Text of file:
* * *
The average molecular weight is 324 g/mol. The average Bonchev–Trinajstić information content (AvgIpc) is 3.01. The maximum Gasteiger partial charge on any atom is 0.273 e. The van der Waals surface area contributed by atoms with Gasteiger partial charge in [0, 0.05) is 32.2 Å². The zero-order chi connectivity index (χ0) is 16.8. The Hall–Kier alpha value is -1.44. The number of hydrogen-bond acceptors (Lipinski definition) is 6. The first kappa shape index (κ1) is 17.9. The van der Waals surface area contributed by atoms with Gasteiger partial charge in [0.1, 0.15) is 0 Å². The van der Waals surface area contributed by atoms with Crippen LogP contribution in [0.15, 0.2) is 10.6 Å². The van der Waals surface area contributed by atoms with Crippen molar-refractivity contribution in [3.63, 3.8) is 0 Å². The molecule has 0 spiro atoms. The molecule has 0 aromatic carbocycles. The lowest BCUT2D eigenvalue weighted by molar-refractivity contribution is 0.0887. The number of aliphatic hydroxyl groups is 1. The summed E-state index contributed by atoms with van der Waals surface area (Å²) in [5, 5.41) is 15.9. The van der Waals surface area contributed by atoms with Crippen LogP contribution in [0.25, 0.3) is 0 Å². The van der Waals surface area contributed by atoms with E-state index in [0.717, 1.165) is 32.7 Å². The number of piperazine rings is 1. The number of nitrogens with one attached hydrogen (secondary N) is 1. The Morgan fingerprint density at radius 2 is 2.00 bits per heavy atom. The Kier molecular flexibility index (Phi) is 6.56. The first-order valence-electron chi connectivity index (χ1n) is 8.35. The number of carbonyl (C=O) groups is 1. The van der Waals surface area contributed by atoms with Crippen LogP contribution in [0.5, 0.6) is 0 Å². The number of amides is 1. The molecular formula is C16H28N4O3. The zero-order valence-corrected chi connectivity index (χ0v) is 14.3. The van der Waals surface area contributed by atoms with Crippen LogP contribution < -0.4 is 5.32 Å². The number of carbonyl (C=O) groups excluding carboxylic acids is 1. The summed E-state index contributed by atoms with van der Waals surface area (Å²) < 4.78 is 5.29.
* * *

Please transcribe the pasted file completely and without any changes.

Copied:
The average molecular weight is 324 g/mol. The average Bonchev–Trinajstić information content (AvgIpc) is 3.01. The maximum Gasteiger partial charge on any atom is 0.273 e. The van der Waals surface area contributed by atoms with Gasteiger partial charge in [0, 0.05) is 32.2 Å². The zero-order chi connectivity index (χ0) is 16.8. The Hall–Kier alpha value is -1.44. The number of hydrogen-bond acceptors (Lipinski definition) is 6. The first kappa shape index (κ1) is 17.9. The van der Waals surface area contributed by atoms with Gasteiger partial charge in [0.1, 0.15) is 0 Å². The van der Waals surface area contributed by atoms with Crippen LogP contribution in [0.15, 0.2) is 10.6 Å². The van der Waals surface area contributed by atoms with Crippen molar-refractivity contribution in [3.63, 3.8) is 0 Å². The molecule has 0 spiro atoms. The molecule has 0 aromatic carbocycles. The lowest BCUT2D eigenvalue weighted by molar-refractivity contribution is 0.0887. The number of aliphatic hydroxyl groups is 1. The summed E-state index contributed by atoms with van der Waals surface area (Å²) in [5, 5.41) is 15.9. The van der Waals surface area contributed by atoms with Crippen LogP contribution in [0.25, 0.3) is 0 Å². The van der Waals surface area contributed by atoms with E-state index in [0.717, 1.165) is 32.7 Å². The number of piperazine rings is 1. The number of nitrogens with one attached hydrogen (secondary N) is 1. The Morgan fingerprint density at radius 2 is 2.00 bits per heavy atom. The Kier molecular flexibility index (Phi) is 6.56. The first-order valence-electron chi connectivity index (χ1n) is 8.35. The number of carbonyl (C=O) groups is 1. The van der Waals surface area contributed by atoms with Crippen LogP contribution in [0.5, 0.6) is 0 Å². The number of amides is 1. The molecular formula is C16H28N4O3. The zero-order valence-corrected chi connectivity index (χ0v) is 14.3. The van der Waals surface area contributed by atoms with Crippen LogP contribution < -0.4 is 5.32 Å². The number of carbonyl (C=O) groups excluding carboxylic acids is 1. The summed E-state index contributed by atoms with van der Waals surface area (Å²) < 4.78 is 5.29.